Skip to main content Skip to Table of Contents
U.S. flag

An official website of the United States government


The Public Right-of-Way Accessibility Guidelines (PROWAG) rulemaking has concluded. The PROWAG final rule has been published in the Federal Register. Please visit the Access Board’s PROWAG page for the guidelines.

Large Area Assistive Listening Systems

4.1 Research

There have been four published research studies that have examined the relative performance of different ALS compared to when the signals are delivered through a PA system. In the Bankoski & Ross (l984) study, nine hearing-impaired adults ages 48 to 84 years were administered a speech intelligibility test through a PA system in a large auditorium under two listening conditions: one in their usual mode (monaural or binaural) and one with each of two different FM systems. Their scores in the non ALS condition was compared to the scores obtained by 146 normal hearing college students in the same auditorium.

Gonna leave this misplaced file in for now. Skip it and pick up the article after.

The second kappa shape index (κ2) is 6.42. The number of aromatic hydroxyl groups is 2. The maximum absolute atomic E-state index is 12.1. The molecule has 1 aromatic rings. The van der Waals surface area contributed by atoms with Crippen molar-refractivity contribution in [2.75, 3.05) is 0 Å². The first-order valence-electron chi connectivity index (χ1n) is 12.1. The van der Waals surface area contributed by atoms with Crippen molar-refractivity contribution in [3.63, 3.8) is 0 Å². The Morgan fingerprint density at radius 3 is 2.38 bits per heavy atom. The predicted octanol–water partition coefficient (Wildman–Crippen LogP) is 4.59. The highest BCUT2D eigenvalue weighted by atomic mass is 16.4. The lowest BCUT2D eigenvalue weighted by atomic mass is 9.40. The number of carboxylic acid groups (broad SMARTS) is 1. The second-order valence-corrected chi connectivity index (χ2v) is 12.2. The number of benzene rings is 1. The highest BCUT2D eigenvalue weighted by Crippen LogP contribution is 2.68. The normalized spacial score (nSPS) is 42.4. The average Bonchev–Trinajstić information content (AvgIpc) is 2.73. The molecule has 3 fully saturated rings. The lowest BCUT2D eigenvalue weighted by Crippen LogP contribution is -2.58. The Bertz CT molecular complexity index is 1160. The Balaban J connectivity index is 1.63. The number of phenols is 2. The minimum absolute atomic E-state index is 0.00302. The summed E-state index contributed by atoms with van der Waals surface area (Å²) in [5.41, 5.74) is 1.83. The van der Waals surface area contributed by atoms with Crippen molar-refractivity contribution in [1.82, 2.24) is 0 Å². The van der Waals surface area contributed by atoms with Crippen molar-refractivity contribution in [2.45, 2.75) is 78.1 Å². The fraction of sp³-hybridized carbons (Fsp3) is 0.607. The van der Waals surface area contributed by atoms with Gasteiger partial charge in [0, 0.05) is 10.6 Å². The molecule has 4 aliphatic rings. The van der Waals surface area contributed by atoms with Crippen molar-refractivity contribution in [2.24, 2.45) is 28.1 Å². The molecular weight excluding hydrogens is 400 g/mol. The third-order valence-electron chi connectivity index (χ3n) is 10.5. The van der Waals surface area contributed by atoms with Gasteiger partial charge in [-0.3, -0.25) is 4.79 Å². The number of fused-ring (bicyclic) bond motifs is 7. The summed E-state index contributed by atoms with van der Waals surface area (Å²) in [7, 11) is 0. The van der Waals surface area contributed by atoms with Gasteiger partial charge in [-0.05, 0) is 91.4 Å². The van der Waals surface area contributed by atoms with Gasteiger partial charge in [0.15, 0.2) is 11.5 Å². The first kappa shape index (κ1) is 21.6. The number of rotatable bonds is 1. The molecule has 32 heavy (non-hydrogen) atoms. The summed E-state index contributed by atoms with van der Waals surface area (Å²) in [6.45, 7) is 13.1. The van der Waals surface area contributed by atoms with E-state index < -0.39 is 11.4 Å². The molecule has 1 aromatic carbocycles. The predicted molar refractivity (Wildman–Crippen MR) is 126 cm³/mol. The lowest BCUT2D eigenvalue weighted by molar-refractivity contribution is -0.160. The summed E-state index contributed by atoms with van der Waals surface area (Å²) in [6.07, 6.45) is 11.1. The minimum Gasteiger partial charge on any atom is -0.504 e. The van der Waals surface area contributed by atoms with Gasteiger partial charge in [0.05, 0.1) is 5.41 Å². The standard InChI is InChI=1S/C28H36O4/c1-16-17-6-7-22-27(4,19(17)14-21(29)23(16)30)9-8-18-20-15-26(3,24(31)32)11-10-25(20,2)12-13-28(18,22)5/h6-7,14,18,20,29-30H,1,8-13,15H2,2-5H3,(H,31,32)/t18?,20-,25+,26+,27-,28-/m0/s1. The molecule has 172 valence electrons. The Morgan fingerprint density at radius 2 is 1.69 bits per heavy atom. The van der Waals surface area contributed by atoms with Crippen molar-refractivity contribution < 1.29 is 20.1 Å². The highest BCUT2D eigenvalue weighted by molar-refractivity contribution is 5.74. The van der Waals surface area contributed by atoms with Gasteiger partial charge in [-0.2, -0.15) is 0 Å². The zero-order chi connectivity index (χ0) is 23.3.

The results showed that the scores for the hard of hearing group, with either of the FM systems, were significantly higher than those obtained in their usual listening condition (an average of about 45% without an ALS and 70% with an ALS). The scores of the two different FM systems were essentially similar. What was interesting about these results was that with an ALS, the older hard of hearing subjects scored as well or better on speech perception measures than did the young normal hearing college students. The students achieved average scores of about 65% in the auditorium, which varied considerably depending upon their specific location in the auditorium, compared to an average of 90% with headphones in the clinic. What these results indicate is that even the normal hearing group could have used auditory assistance in this particular auditorium.